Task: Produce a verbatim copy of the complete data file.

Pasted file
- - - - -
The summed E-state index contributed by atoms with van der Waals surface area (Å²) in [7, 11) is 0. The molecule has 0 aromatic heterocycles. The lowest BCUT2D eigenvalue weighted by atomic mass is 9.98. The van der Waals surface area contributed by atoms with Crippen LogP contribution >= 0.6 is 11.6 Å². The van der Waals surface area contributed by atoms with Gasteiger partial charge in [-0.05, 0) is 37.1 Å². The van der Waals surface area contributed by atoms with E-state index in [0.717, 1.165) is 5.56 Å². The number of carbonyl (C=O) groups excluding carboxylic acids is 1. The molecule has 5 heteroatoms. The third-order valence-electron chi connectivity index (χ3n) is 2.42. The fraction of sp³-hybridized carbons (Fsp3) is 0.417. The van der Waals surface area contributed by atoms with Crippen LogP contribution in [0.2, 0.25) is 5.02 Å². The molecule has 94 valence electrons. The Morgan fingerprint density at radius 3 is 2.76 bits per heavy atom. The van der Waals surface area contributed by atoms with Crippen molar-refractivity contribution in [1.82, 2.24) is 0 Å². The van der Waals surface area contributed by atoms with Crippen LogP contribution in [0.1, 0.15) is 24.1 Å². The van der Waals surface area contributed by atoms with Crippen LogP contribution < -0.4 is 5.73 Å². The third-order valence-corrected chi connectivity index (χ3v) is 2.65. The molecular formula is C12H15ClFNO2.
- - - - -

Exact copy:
The summed E-state index contributed by atoms with van der Waals surface area (Å²) in [7, 11) is 0. The molecule has 0 aromatic heterocycles. The lowest BCUT2D eigenvalue weighted by atomic mass is 9.98. The van der Waals surface area contributed by atoms with Crippen LogP contribution >= 0.6 is 11.6 Å². The van der Waals surface area contributed by atoms with Gasteiger partial charge in [-0.05, 0) is 37.1 Å². The van der Waals surface area contributed by atoms with E-state index in [0.717, 1.165) is 5.56 Å². The number of carbonyl (C=O) groups excluding carboxylic acids is 1. The molecule has 5 heteroatoms. The third-order valence-electron chi connectivity index (χ3n) is 2.42. The fraction of sp³-hybridized carbons (Fsp3) is 0.417. The van der Waals surface area contributed by atoms with Crippen LogP contribution in [0.2, 0.25) is 5.02 Å². The molecule has 94 valence electrons. The Morgan fingerprint density at radius 3 is 2.76 bits per heavy atom. The van der Waals surface area contributed by atoms with Crippen molar-refractivity contribution in [1.82, 2.24) is 0 Å². The van der Waals surface area contributed by atoms with Crippen LogP contribution in [0.1, 0.15) is 24.1 Å². The van der Waals surface area contributed by atoms with Crippen LogP contribution < -0.4 is 5.73 Å². The third-order valence-corrected chi connectivity index (χ3v) is 2.65. The molecular formula is C12H15ClFNO2.